THE Sangam poems were composed (latest) in the turn of the Common Era, i.e at least 2000 years ago. Literature flourished during this period with hundreds of poets composing poems and songs. The Pandian kings, the patrons and rulers of the period were themselves poets and respected and rewarded literary talents. Lord Shiva, Karthikeya and Rishi Agasthiya are counted among the Sangam poets.
A recent book Love stands Alone: Selections from Tamil Sangam Poetry has brought the richness and the pleasure of the Sangam poems to the non-Tamil reader. Excellently translated selections capture the reader even at the first page.
Shri U V Swaminatha Iyer one of the doyens of Tamil language said this about the Sangam poetry: “It appeared like another unique language.” “The vistas of the new world depicted in the Sangam books appeared as the mountains covered by mist. Though this heavy mist hung over the mountains, its loftiness and magnitude though not fully visible was yet perceptible as larger than the earth, vaster than the sky and immeasurably deeper than the seas.”
The Sangam poems are divided into two broad categories – Akam and Puram. Poems under Akam deal with personal, individual emotions, like love, romance, valour etc. Puram accommodates all that is not Akam. Here is a reading of the Akam poem:
‘Coo-coo,’ the rooster crows,
and a chill runs through my heart.
Dawn has come
like a cruel sword
to tear me apart
from my lover’s arms
A Puram poem:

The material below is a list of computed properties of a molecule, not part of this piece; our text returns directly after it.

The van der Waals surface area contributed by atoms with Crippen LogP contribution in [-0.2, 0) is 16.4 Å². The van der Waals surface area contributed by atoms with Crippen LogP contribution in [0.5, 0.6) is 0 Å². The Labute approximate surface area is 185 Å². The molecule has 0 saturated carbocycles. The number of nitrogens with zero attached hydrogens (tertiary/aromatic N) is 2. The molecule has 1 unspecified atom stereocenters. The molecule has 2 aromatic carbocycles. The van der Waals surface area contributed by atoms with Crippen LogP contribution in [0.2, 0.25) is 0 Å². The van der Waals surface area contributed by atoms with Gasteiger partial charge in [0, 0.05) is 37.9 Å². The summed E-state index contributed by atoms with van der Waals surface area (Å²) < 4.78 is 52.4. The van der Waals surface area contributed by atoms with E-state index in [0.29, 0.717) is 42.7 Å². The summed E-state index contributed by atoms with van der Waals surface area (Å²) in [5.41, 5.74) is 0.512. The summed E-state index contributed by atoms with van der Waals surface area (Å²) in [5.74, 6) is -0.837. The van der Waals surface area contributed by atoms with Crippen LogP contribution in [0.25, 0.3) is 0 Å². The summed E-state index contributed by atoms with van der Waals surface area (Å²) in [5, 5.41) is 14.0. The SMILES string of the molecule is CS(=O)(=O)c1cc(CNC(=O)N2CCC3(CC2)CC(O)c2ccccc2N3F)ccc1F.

Even as gold, coral, pearls
and precious stones from the hills
though found in places far apart
are strung together
when a costly ornament is made,
noble minds mingle with noble minds
while the lowly men
seek their own kind.
In the introduction, the editor quotes Nabokov and says he listed three unbreakable rules for good translator: intimate knowledge of the language from which one translates; experience as a writer of the language into which one translates; and ‘that one knows, in both languages, the words designating concrete objects (natural and cultural, the flower and the clothing.” The translator of the selections in this volume M L Thangappa, no doubt, fulfils all the qualities. The translations do not mar the beauty and depth of the original. He taught Tamil in various colleges in Puducheerry for 25 years, till his retirement in 1994. He has translated several Sangam poems and the works of various other great poets. The editor A R Venkatachalapathy has taught History in various institutes and written on Tamil history of various periods.
There is a breathtaking collection of 2000 poems from the Sangam era. It is supposed to have lasted in three phases, the first two phases washed away by the sea. The present collection is from the last phase of the Sangam era. It is not out of place to point out that women poets enjoyed equal status and acknowledgement.
The poem that gave this collection its title is this:
In the desolate, rain-forsaken land
the twisted Kalli’s pods
open with a crackle
frightening the mating pigeons
with their close-knit downy feathers.
He has left me languishing.
‘In search of wealth,’ he said.
He did not mind the risks on the way.
If it comes to that,
then in this world
wealth has all support
and love must stand alone
Penguin has been bringing out gems from the rich Indian literature and this latest volume from the Sangam poetry, definitely is a jewel.
(Penguin Books India Pvt Ltd., 11, Community Centre, Panchsheel Park, New Delhi, 110 017)